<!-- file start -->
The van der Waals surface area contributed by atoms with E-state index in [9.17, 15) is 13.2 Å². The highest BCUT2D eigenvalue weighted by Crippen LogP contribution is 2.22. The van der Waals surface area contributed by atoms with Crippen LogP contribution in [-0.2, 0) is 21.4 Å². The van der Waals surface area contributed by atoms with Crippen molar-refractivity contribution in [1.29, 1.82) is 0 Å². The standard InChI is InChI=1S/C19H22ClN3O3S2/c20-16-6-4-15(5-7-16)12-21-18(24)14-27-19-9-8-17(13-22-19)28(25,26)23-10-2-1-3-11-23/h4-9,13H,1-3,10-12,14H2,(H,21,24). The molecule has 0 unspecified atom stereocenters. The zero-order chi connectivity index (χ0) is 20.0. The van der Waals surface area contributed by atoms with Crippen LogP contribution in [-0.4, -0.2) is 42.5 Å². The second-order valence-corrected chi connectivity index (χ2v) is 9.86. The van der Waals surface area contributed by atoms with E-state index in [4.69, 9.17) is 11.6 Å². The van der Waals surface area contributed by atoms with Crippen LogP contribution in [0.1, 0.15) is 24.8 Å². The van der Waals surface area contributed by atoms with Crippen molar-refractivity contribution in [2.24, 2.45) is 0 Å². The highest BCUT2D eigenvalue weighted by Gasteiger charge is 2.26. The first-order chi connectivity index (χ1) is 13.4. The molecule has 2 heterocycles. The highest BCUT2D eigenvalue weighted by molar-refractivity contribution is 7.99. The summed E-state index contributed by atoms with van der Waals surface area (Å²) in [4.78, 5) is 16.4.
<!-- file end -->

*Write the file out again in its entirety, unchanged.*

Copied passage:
The van der Waals surface area contributed by atoms with E-state index in [9.17, 15) is 13.2 Å². The highest BCUT2D eigenvalue weighted by Crippen LogP contribution is 2.22. The van der Waals surface area contributed by atoms with Crippen LogP contribution in [-0.2, 0) is 21.4 Å². The van der Waals surface area contributed by atoms with Crippen molar-refractivity contribution in [1.29, 1.82) is 0 Å². The standard InChI is InChI=1S/C19H22ClN3O3S2/c20-16-6-4-15(5-7-16)12-21-18(24)14-27-19-9-8-17(13-22-19)28(25,26)23-10-2-1-3-11-23/h4-9,13H,1-3,10-12,14H2,(H,21,24). The molecule has 0 unspecified atom stereocenters. The zero-order chi connectivity index (χ0) is 20.0. The van der Waals surface area contributed by atoms with Crippen LogP contribution in [-0.4, -0.2) is 42.5 Å². The second-order valence-corrected chi connectivity index (χ2v) is 9.86. The van der Waals surface area contributed by atoms with E-state index in [4.69, 9.17) is 11.6 Å². The van der Waals surface area contributed by atoms with Crippen LogP contribution in [0.1, 0.15) is 24.8 Å². The van der Waals surface area contributed by atoms with Crippen molar-refractivity contribution in [2.24, 2.45) is 0 Å². The highest BCUT2D eigenvalue weighted by Gasteiger charge is 2.26. The first-order chi connectivity index (χ1) is 13.4. The molecule has 2 heterocycles. The highest BCUT2D eigenvalue weighted by molar-refractivity contribution is 7.99. The summed E-state index contributed by atoms with van der Waals surface area (Å²) in [4.78, 5) is 16.4.